As explained briefly in a former post on the topic, James II has been buried by the current historiography and demands a more critical eye than he has currently received. James II appears to remain somewhat of an unknown monarch in relation to many of the more popular kings and queens covered in the history curriculum, media, and the public imagination. Since the public’s hunger for knowledge far exceeds the information provided, it seems that even this well-intentioned attempt to present an overview of an often-ignored king may be well received and encourage further interest on the subject. Since it is always an injustice to summarise a person in a few words, it seemed appropriate to write two posts to capture a general overlay of James for the casual reader. This first post intends to cover his life before he was king.

James was born on the 14th of October, 1633 (using the Old Style) at St. James’s Palace. He was the second surviving son, preceded by Charles (b. 1630, later Charles II, 1660-85), and Mary (1631-1660), and older than Elizabeth (1635-80), Henry (1640-60), and Henrietta (1644-70). At the age of three, he was given the honorary position of Lord High Admiral – a position which he would take up in earnest following the Restoration. His infancy began in a period known as the “Personal Rule” of Charles I (commonly held as 1629-40), where the king ruled without calling Parliament. It has been seen as a time of relative calm, especially in comparison to the troubles in Europe, where religious and political strife had led to the Thirty Years’ War (1618-48). However, this relative calm was shattered by internal dissent over taxation, religious policy, and governance, leading to the Bishops’ Wars (1639-40), the Irish Rebellion of 1641, and the English Civil Wars, which began in 1642.

NPG 5104,King James II,by Cornelius Johnson

James was present when his father raised the Royal Standard at Nottingham, and nearly captured along with his brother at the first pitched battle of the civil war, the Battle of Edgehill (1642). Though only nine years old, he kept memoirs of the military actions, as he would later in his military career during the 1650s. After the initial battle, he stayed in the Royalist capital, Oxford, where he was made Duke of York in 1644. However, as the tide turned against the Royalists, Oxford surrendered in 1646, and James was confined in St. James’s Palace. He found his stay most uncomfortable, worrying about the plight of his father, and was stripped of all his retinue, “not so much as excepting a dwarf whom his Royal Highness was desirous to have retain’d with him”. In 1648, he escaped from the Palace with the Joseph Bampfield by pretending to play hide-and-seek, and dressed in women’s clothing to avoid detection. A barge master discovered James’s true identity when he witnessed his “most unwomanly behaviour” while attempting to put on his stockings, but he was convinced to keep his silence and ferry the young prince to France. This would be the first exile for James, and the last time he would see England while his father still lived.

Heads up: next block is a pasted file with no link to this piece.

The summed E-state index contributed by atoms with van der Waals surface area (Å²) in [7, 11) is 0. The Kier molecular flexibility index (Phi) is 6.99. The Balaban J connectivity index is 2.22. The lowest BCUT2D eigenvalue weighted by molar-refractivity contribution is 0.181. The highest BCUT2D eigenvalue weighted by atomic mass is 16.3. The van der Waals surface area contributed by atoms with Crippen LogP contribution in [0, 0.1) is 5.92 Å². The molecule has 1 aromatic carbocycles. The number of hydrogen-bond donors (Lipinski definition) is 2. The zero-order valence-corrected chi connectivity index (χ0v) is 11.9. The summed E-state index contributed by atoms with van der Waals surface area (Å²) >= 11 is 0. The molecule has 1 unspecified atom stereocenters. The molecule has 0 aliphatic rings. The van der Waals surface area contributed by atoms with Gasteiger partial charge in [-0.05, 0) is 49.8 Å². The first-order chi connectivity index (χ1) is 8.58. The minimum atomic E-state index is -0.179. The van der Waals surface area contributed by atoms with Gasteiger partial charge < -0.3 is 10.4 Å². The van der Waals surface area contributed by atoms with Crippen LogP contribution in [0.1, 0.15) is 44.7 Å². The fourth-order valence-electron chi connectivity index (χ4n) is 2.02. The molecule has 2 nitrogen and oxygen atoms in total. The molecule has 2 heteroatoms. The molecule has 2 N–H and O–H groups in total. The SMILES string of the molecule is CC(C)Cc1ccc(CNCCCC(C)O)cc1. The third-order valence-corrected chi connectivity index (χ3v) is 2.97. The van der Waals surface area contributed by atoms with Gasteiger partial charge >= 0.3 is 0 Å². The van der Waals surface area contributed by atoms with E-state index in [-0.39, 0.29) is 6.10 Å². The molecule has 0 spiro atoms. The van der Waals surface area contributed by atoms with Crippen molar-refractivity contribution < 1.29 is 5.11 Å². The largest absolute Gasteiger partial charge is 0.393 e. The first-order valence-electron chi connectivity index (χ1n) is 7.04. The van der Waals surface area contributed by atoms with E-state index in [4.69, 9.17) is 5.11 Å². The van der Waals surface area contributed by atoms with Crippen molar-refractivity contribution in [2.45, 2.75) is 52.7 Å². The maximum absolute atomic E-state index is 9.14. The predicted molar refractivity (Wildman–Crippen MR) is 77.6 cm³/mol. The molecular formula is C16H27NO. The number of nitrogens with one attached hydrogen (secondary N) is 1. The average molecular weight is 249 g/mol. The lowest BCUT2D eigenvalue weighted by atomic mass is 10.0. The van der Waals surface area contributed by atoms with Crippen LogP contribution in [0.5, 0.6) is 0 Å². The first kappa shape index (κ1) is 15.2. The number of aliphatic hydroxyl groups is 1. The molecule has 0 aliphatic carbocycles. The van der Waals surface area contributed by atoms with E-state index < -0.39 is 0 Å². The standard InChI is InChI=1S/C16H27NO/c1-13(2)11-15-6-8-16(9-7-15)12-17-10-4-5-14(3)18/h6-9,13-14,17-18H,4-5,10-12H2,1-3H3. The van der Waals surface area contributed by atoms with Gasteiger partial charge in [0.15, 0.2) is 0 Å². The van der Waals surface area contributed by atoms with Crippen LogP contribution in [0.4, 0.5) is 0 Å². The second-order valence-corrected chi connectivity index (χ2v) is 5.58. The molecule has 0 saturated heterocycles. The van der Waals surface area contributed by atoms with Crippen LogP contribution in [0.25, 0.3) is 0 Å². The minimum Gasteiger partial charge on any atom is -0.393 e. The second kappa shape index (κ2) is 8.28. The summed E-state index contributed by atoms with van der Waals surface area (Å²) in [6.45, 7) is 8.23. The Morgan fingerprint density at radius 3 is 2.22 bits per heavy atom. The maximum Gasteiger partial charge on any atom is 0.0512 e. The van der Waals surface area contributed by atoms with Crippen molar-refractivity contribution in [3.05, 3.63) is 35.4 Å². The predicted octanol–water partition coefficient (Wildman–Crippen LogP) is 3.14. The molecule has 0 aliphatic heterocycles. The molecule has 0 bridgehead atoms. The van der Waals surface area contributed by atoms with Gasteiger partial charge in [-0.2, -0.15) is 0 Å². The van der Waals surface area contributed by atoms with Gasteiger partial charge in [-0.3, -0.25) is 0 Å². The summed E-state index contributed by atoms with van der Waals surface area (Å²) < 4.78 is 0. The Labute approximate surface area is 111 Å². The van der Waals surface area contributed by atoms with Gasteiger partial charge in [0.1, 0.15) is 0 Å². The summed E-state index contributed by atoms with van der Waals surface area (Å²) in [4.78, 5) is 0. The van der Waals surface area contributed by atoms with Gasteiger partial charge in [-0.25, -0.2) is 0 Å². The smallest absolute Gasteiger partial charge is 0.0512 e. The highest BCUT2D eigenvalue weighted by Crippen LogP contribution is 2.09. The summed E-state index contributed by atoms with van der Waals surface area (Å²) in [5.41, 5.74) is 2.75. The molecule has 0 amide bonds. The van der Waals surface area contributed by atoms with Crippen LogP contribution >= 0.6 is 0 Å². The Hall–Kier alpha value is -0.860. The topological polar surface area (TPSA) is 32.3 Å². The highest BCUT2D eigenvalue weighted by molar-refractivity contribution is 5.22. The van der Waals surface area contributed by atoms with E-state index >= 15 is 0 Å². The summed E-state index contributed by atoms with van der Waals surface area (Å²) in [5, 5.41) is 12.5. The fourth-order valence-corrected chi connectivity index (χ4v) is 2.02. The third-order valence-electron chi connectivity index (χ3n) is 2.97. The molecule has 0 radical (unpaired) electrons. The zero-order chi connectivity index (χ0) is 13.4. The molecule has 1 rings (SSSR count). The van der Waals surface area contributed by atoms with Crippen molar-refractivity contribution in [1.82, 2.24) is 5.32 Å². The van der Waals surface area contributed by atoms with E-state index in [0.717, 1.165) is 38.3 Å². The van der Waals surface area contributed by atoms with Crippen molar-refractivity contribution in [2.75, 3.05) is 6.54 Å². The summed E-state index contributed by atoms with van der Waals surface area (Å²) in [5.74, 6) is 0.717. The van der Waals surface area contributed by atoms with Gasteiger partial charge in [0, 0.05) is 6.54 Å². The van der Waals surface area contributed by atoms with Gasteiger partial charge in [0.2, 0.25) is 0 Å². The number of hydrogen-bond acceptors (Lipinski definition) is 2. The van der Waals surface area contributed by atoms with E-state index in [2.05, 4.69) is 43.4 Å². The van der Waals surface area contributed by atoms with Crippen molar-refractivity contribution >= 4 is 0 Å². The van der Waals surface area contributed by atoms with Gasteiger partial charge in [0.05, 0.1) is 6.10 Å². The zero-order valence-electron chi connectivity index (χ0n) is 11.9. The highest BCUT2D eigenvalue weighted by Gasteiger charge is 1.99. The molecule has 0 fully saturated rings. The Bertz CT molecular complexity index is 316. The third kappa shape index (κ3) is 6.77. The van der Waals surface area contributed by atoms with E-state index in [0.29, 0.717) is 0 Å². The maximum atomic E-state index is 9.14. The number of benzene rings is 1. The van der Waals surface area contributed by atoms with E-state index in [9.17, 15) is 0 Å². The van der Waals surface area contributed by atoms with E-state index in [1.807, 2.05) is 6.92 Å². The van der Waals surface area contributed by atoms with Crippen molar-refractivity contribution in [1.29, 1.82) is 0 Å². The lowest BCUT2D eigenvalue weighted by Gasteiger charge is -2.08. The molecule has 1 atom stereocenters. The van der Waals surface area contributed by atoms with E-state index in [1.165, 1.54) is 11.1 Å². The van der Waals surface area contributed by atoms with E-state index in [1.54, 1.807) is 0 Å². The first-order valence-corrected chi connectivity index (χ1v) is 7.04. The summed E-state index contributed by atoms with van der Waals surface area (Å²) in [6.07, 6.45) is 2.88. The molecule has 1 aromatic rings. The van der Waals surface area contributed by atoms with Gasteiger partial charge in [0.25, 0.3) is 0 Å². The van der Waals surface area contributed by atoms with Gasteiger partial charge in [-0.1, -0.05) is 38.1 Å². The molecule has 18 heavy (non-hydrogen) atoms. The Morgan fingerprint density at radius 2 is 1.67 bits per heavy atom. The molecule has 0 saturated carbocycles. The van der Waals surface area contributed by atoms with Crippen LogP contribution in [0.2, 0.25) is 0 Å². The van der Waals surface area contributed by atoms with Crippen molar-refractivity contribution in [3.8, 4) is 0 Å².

While in exile, James gained a commission in the French army during the Franco-Spanish War (1635-59) and the Fronde (1648-53). Serving under the sublime general, Turenne, he gained a reputation for gallantry and bravery in the face of the enemy, and seemed both accustomed to life in France and at home with his role in the army. When the political situation changed, and an alliance between France and Cromwell’s Commonwealth seemed likely, Charles showed favour towards Spain, with the consequence of forcing James to resign his commission with the French army. Although chagrined, James obeyed his brother’s commands – a loyalty which showed no sign of decay throughout his life. By 1659, France and Spain had made peace and James considered accepting an offer to become an admiral in the Spanish navy. Ultimately, he declined, and in 1660, Charles II was restored as king after the collapse of the Commonwealth regime.

His life as Duke of York and Albany courted suspicion and rumour for a variety of reasons. Announcing an engagement to Anne Hyde, the daughter of Charles’s chief adviser, caused scandal for the proposal that James would marry a commoner. Accusations were made to Edward Hyde, the father, that he intended to mix “royal blood with ink”, and using his position to form dynastic ties beyond his station. Regardless, the marriage went ahead on 3 September, 1660. Two surviving children were the result of this union, Mary and Anne, both of whom would become monarchs.